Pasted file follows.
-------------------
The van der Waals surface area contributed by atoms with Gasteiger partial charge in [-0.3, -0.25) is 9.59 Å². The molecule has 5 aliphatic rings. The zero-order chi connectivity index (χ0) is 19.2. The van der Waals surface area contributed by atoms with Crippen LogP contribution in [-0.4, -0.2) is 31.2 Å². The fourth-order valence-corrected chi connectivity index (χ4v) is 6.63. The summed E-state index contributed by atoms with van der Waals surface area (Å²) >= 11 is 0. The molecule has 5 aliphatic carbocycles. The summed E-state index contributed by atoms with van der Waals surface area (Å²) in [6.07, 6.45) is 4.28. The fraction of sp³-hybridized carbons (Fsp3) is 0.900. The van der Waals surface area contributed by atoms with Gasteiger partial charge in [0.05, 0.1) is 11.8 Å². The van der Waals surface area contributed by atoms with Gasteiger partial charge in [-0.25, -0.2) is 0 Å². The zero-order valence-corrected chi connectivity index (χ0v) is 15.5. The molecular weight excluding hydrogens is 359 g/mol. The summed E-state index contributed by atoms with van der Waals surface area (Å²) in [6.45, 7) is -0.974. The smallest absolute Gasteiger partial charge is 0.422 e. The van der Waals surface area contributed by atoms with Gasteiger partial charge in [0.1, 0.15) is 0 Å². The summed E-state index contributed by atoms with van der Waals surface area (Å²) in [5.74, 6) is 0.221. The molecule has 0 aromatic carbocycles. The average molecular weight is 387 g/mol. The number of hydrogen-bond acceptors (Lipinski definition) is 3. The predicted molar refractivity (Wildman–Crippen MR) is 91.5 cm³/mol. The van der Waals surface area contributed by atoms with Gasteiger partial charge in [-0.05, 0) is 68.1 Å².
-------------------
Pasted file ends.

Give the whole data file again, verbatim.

The van der Waals surface area contributed by atoms with Gasteiger partial charge in [-0.3, -0.25) is 9.59 Å². The molecule has 5 aliphatic rings. The zero-order chi connectivity index (χ0) is 19.2. The van der Waals surface area contributed by atoms with Crippen LogP contribution in [-0.4, -0.2) is 31.2 Å². The fourth-order valence-corrected chi connectivity index (χ4v) is 6.63. The summed E-state index contributed by atoms with van der Waals surface area (Å²) >= 11 is 0. The molecule has 5 aliphatic carbocycles. The summed E-state index contributed by atoms with van der Waals surface area (Å²) in [6.07, 6.45) is 4.28. The fraction of sp³-hybridized carbons (Fsp3) is 0.900. The van der Waals surface area contributed by atoms with Gasteiger partial charge in [0.05, 0.1) is 11.8 Å². The van der Waals surface area contributed by atoms with Gasteiger partial charge in [-0.25, -0.2) is 0 Å². The zero-order valence-corrected chi connectivity index (χ0v) is 15.5. The molecular weight excluding hydrogens is 359 g/mol. The summed E-state index contributed by atoms with van der Waals surface area (Å²) in [6.45, 7) is -0.974. The smallest absolute Gasteiger partial charge is 0.422 e. The van der Waals surface area contributed by atoms with Gasteiger partial charge in [0.1, 0.15) is 0 Å². The summed E-state index contributed by atoms with van der Waals surface area (Å²) in [5.74, 6) is 0.221. The molecule has 0 aromatic carbocycles. The average molecular weight is 387 g/mol. The number of hydrogen-bond acceptors (Lipinski definition) is 3. The predicted molar refractivity (Wildman–Crippen MR) is 91.5 cm³/mol. The van der Waals surface area contributed by atoms with Gasteiger partial charge in [-0.05, 0) is 68.1 Å².